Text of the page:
This is a quick overview of how to retrieve data from the Soil and Landscape Grid of Australia.
Two high-level wrapper functions,
get_lscape_data(), have been provided to manage downloads. To use them correctly, you should be aware of the package datasets
slga_product_info(). They contain allowable values for some of the function inputs as well as key metadata.
The two tables are derived from information on the SLGA website and in the WCS metadata documents.
Soils data is available in a large number of combinations - each product has a set of available attributes (soil properties). Not all soil attributes are available within each product, but you can check which ones are available in
slga_attribute_info(). Each soil attribute has six depth slices extending from the land surface to 2.0 metres below. Each soil attribute also has three associated values - the estimated value, plus its lower (5%) and upper (95%) confidence limits. Effectively, if you visited a single pixel on the Grid and sampled 100 points inside that pixel, you should expect that 90 of those samples would return values within those limits.
Detailed metadata for each product can be found on the CSIRO Data Access Portal
get_soils_data() is capable of pulling out data for one combination of product, soil attribute, and depth. It gives the option of returning any combination of value and confidence interval layers, either as a
As a demonstration, the surface (0.0-0.05 metre) estimated percent clay content for central Brisbane is available with
data('bne_surface_clay') bne_surface_clay #> class : RasterStack #> dimensions : 121, 145, 17545, 3 (nrow, ncol, ncell, nlayers) #> resolution : 0.0008333333, 0.0008333333 (x, y) #> extent : 152.9496, 153.0704, -27.55042, -27.44958 (xmin, xmax, ymin, ymax) #> crs : +init=EPSG:4283 +proj=longlat +ellps=GRS80 +towgs84=0,0,0,0,0,0,0 +no_defs #> names : NAT_CLY_VAL_000_005, NAT_CLY_CLO_000_005, NAT_CLY_CHI_000_005 #> min values : 10.100820, -3.681541, 23.713245 #> max values : 33.95562, 19.32191, 48.78592
Note that some open-water areas have 0 values rather than NA; these are difficult to remove safely without an adequate mask. You may need to generate one yourself, particularly if you are working along the coast.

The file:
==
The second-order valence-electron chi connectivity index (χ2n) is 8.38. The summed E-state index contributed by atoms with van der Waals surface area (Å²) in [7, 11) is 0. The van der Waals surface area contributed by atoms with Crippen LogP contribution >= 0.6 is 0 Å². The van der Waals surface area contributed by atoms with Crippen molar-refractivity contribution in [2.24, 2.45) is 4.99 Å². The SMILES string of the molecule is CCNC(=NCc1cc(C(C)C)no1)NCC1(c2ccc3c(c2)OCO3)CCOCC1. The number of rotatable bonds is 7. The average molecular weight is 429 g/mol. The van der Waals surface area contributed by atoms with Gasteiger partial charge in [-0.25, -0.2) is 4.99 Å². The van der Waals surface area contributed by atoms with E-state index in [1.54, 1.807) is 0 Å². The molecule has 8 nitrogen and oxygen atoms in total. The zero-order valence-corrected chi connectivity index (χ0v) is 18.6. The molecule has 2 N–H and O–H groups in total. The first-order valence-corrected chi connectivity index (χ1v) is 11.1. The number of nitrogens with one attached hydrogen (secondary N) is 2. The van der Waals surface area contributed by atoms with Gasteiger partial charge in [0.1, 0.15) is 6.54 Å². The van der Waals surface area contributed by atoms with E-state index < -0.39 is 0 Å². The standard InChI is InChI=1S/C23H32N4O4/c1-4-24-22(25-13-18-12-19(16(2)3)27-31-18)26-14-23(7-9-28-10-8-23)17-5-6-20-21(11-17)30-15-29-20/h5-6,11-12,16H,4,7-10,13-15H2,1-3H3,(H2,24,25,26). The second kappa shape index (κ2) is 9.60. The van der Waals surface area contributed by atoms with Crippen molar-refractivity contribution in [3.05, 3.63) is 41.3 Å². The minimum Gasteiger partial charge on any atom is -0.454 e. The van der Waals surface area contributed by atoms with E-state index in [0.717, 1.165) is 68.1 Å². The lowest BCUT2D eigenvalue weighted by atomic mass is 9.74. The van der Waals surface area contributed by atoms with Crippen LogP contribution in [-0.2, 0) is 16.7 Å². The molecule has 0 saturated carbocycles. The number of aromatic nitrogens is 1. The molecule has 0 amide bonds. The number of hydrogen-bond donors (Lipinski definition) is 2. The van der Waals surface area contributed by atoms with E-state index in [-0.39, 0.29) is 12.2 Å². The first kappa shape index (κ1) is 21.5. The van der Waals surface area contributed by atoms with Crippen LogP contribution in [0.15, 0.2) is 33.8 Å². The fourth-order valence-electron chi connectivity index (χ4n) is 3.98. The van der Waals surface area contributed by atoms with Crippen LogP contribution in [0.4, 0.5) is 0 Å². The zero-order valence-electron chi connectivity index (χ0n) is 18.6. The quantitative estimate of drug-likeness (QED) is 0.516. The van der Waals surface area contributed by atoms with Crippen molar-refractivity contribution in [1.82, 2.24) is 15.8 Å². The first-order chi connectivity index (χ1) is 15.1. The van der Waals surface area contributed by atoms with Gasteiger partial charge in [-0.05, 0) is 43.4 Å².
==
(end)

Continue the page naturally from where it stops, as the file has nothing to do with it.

The query to retrieve the above maps looked like:
Note that valid
product parameters are defined in
slga_product_info$Short_Name, and valid
attribute parameters in
slga_attribute_info$Code. If a particular combination is not available, the function will fail gracefully.
18 landscape datasets are available, describing DEM-derived terrain attributes and climatic influences. These are considered to be effective environmental covariates in soil modelling exercises. Detailed metadata for each product can be found on the CSIRO Data Access Portal.
get_lscape_data() only requires a product code and aoi, as each landscape attribute is a single raster surface. For example, the Multi-resolution Valley Bottom Flatness Index for central Brisbane is given by
slga output datasets are always source-aligned - that is, the returned SLGA data will align with its parent coverage rather than your supplied
aoi parameter. This is deliberate; WCS services default to target-alignment, which involves hidden server-side resampling behaviour when a geographical subset is supplied. This behaviour is essential for WCS’ primary use case - accessing data dynamically in a GUI. For constructing reproducible workflows that start with rasters, however, it is not appropriate. If you need a dataset that aligns with other data, it is best practice to carry out any resampling and realignment at your end, after retrieving a ‘clean’ subset of SLGA data. This ensures that these operations are clearly documented. Functions like
raster::resample() may be useful at this point.
If you want to save a copy of the downloaded raster(s) to disk, you will need to specify
write_out = TRUE and supply a directory using the
filedir parameter. A full path to an existing directory must be supplied, so any of the following styles will work:
Files are saved in GeoTIFF format with an appropriate datatype and an informative filename. Note that existing files will be overwritten if a file with a matching name is detected in the destination directory.
To retrieve data from e.g. more than one depth, you can use an iterator like
purrr::map(). For instance, to retrieve estimated clay values for all depths over King Island, you could do the following:
Similar iteration can be carried out with a vector of attributes or products. Note that while all the soils products align with each other, not all of the landscape products do. Stacking the latter together will require some pre-processing.
A non-spatial dataframe of values is returned. Summaries of the area around a point can also be retrieved. The summary can be of a square or circular window around a point.
Buffering is defined in terms of cells, not metres. A buffer of
n cells implies that the raster extracted will be
2n + 1 cells wide and high, centered on the cell into which the supplied point of interest falls.
Note that for datasets that have many points within a small area, it will be more efficient to download rasters covering the dataset bounding box before extracting point summaries using existing
raster package functions.